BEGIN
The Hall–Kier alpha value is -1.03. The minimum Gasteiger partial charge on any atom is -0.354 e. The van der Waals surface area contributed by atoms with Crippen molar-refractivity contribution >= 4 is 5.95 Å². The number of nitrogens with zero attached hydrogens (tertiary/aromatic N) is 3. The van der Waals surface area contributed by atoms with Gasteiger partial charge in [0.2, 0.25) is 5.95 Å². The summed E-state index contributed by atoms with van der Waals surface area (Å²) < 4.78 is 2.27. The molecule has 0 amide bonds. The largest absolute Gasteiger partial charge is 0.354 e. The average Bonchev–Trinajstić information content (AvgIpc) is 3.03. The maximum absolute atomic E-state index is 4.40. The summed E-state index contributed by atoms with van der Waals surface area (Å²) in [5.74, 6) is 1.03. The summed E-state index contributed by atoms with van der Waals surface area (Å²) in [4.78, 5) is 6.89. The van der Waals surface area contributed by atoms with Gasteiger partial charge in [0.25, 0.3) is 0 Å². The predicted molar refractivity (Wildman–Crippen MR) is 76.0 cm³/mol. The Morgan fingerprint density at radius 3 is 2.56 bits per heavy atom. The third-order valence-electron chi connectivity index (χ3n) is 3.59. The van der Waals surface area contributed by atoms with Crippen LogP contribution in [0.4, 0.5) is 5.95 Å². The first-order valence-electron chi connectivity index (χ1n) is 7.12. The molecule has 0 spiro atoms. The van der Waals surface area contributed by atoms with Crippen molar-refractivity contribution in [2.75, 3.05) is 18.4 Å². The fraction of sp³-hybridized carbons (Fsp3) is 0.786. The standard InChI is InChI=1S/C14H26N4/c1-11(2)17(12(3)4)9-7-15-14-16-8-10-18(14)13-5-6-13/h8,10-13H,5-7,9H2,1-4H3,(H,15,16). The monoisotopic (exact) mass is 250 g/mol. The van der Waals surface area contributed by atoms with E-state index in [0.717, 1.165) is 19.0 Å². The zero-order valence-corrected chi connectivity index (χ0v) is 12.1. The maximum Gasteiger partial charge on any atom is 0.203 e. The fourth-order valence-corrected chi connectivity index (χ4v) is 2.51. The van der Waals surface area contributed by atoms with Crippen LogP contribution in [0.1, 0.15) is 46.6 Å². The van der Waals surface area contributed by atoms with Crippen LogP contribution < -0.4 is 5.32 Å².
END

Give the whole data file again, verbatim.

The Hall–Kier alpha value is -1.03. The minimum Gasteiger partial charge on any atom is -0.354 e. The van der Waals surface area contributed by atoms with Crippen molar-refractivity contribution >= 4 is 5.95 Å². The number of nitrogens with zero attached hydrogens (tertiary/aromatic N) is 3. The van der Waals surface area contributed by atoms with Gasteiger partial charge in [0.2, 0.25) is 5.95 Å². The summed E-state index contributed by atoms with van der Waals surface area (Å²) < 4.78 is 2.27. The molecule has 0 amide bonds. The largest absolute Gasteiger partial charge is 0.354 e. The average Bonchev–Trinajstić information content (AvgIpc) is 3.03. The maximum absolute atomic E-state index is 4.40. The summed E-state index contributed by atoms with van der Waals surface area (Å²) in [5.74, 6) is 1.03. The summed E-state index contributed by atoms with van der Waals surface area (Å²) in [4.78, 5) is 6.89. The van der Waals surface area contributed by atoms with Gasteiger partial charge in [0.25, 0.3) is 0 Å². The predicted molar refractivity (Wildman–Crippen MR) is 76.0 cm³/mol. The Morgan fingerprint density at radius 3 is 2.56 bits per heavy atom. The third-order valence-electron chi connectivity index (χ3n) is 3.59. The van der Waals surface area contributed by atoms with Crippen LogP contribution in [0.4, 0.5) is 5.95 Å². The first-order valence-electron chi connectivity index (χ1n) is 7.12. The molecule has 0 spiro atoms. The van der Waals surface area contributed by atoms with Crippen molar-refractivity contribution in [2.75, 3.05) is 18.4 Å². The fraction of sp³-hybridized carbons (Fsp3) is 0.786. The standard InChI is InChI=1S/C14H26N4/c1-11(2)17(12(3)4)9-7-15-14-16-8-10-18(14)13-5-6-13/h8,10-13H,5-7,9H2,1-4H3,(H,15,16). The monoisotopic (exact) mass is 250 g/mol. The van der Waals surface area contributed by atoms with E-state index in [0.717, 1.165) is 19.0 Å². The zero-order valence-corrected chi connectivity index (χ0v) is 12.1. The maximum Gasteiger partial charge on any atom is 0.203 e. The fourth-order valence-corrected chi connectivity index (χ4v) is 2.51. The van der Waals surface area contributed by atoms with Crippen LogP contribution in [0.1, 0.15) is 46.6 Å². The van der Waals surface area contributed by atoms with Crippen LogP contribution < -0.4 is 5.32 Å².